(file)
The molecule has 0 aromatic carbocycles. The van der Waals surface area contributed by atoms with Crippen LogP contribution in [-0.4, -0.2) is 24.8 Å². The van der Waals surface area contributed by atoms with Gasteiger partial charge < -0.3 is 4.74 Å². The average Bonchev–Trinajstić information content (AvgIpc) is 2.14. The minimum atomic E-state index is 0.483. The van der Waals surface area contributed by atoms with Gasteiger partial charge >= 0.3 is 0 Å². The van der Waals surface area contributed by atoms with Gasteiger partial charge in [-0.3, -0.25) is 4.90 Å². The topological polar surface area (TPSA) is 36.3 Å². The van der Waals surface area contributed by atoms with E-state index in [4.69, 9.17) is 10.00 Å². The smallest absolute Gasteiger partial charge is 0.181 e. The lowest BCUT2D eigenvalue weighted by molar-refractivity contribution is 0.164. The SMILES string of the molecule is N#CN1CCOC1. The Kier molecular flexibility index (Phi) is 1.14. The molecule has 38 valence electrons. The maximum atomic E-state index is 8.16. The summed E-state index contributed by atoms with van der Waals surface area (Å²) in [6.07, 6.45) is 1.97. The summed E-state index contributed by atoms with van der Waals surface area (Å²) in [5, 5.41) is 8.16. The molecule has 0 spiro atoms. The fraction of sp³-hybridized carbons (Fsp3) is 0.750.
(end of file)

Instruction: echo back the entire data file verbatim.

The molecule has 0 aromatic carbocycles. The van der Waals surface area contributed by atoms with Crippen LogP contribution in [-0.4, -0.2) is 24.8 Å². The van der Waals surface area contributed by atoms with Gasteiger partial charge < -0.3 is 4.74 Å². The average Bonchev–Trinajstić information content (AvgIpc) is 2.14. The minimum atomic E-state index is 0.483. The van der Waals surface area contributed by atoms with Gasteiger partial charge >= 0.3 is 0 Å². The van der Waals surface area contributed by atoms with Gasteiger partial charge in [-0.3, -0.25) is 4.90 Å². The topological polar surface area (TPSA) is 36.3 Å². The van der Waals surface area contributed by atoms with E-state index in [4.69, 9.17) is 10.00 Å². The smallest absolute Gasteiger partial charge is 0.181 e. The lowest BCUT2D eigenvalue weighted by molar-refractivity contribution is 0.164. The SMILES string of the molecule is N#CN1CCOC1. The Kier molecular flexibility index (Phi) is 1.14. The molecule has 38 valence electrons. The maximum atomic E-state index is 8.16. The summed E-state index contributed by atoms with van der Waals surface area (Å²) in [6.07, 6.45) is 1.97. The summed E-state index contributed by atoms with van der Waals surface area (Å²) in [5, 5.41) is 8.16. The molecule has 0 spiro atoms. The fraction of sp³-hybridized carbons (Fsp3) is 0.750.